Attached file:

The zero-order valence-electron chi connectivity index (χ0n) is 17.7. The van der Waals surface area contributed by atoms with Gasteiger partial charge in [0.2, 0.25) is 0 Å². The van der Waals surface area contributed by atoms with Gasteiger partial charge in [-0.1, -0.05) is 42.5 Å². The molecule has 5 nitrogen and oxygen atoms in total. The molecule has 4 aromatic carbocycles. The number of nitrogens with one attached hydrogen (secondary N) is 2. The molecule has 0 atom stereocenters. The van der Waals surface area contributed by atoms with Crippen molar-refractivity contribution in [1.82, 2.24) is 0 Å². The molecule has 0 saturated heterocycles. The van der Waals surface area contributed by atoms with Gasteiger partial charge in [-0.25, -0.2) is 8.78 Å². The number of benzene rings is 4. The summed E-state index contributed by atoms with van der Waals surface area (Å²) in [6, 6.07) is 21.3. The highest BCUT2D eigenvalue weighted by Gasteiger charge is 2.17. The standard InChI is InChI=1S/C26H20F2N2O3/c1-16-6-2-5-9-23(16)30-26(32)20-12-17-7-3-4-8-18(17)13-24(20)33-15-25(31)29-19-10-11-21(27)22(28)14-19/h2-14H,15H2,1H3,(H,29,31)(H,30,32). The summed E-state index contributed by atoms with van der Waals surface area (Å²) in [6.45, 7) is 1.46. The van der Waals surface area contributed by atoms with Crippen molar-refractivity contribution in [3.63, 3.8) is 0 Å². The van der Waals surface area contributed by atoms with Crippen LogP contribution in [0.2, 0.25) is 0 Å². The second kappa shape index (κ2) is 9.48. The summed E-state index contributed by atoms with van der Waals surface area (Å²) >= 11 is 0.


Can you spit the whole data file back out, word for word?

The zero-order valence-electron chi connectivity index (χ0n) is 17.7. The van der Waals surface area contributed by atoms with Gasteiger partial charge in [0.2, 0.25) is 0 Å². The van der Waals surface area contributed by atoms with Gasteiger partial charge in [-0.1, -0.05) is 42.5 Å². The molecule has 5 nitrogen and oxygen atoms in total. The molecule has 4 aromatic carbocycles. The number of nitrogens with one attached hydrogen (secondary N) is 2. The molecule has 0 atom stereocenters. The van der Waals surface area contributed by atoms with Crippen molar-refractivity contribution in [1.82, 2.24) is 0 Å². The molecule has 0 saturated heterocycles. The van der Waals surface area contributed by atoms with Gasteiger partial charge in [-0.25, -0.2) is 8.78 Å². The number of benzene rings is 4. The summed E-state index contributed by atoms with van der Waals surface area (Å²) in [6, 6.07) is 21.3. The highest BCUT2D eigenvalue weighted by Gasteiger charge is 2.17. The standard InChI is InChI=1S/C26H20F2N2O3/c1-16-6-2-5-9-23(16)30-26(32)20-12-17-7-3-4-8-18(17)13-24(20)33-15-25(31)29-19-10-11-21(27)22(28)14-19/h2-14H,15H2,1H3,(H,29,31)(H,30,32). The summed E-state index contributed by atoms with van der Waals surface area (Å²) in [6.45, 7) is 1.46. The van der Waals surface area contributed by atoms with Crippen molar-refractivity contribution in [3.63, 3.8) is 0 Å². The van der Waals surface area contributed by atoms with Crippen LogP contribution in [0.2, 0.25) is 0 Å². The second kappa shape index (κ2) is 9.48. The summed E-state index contributed by atoms with van der Waals surface area (Å²) >= 11 is 0.